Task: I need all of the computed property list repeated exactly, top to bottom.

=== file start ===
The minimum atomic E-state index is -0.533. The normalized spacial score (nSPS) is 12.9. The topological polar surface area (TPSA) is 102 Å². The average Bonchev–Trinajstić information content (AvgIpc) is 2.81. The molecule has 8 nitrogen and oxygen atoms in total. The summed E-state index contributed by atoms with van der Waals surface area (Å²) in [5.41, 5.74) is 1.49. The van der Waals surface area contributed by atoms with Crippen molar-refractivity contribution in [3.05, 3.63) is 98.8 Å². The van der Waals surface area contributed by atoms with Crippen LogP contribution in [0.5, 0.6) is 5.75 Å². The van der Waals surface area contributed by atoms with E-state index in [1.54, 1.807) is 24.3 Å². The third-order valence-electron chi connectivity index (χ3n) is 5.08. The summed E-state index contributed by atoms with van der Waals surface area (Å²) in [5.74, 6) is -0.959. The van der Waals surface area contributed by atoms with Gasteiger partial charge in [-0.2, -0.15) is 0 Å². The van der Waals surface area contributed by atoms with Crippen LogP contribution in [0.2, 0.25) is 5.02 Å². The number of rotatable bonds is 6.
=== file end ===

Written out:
The minimum atomic E-state index is -0.533. The normalized spacial score (nSPS) is 12.9. The topological polar surface area (TPSA) is 102 Å². The average Bonchev–Trinajstić information content (AvgIpc) is 2.81. The molecule has 8 nitrogen and oxygen atoms in total. The summed E-state index contributed by atoms with van der Waals surface area (Å²) in [5.41, 5.74) is 1.49. The van der Waals surface area contributed by atoms with Crippen molar-refractivity contribution in [3.05, 3.63) is 98.8 Å². The van der Waals surface area contributed by atoms with Crippen LogP contribution in [0.5, 0.6) is 5.75 Å². The van der Waals surface area contributed by atoms with E-state index in [1.54, 1.807) is 24.3 Å². The third-order valence-electron chi connectivity index (χ3n) is 5.08. The summed E-state index contributed by atoms with van der Waals surface area (Å²) in [5.74, 6) is -0.959. The van der Waals surface area contributed by atoms with Gasteiger partial charge in [-0.2, -0.15) is 0 Å². The van der Waals surface area contributed by atoms with Crippen LogP contribution in [0.2, 0.25) is 5.02 Å². The number of rotatable bonds is 6.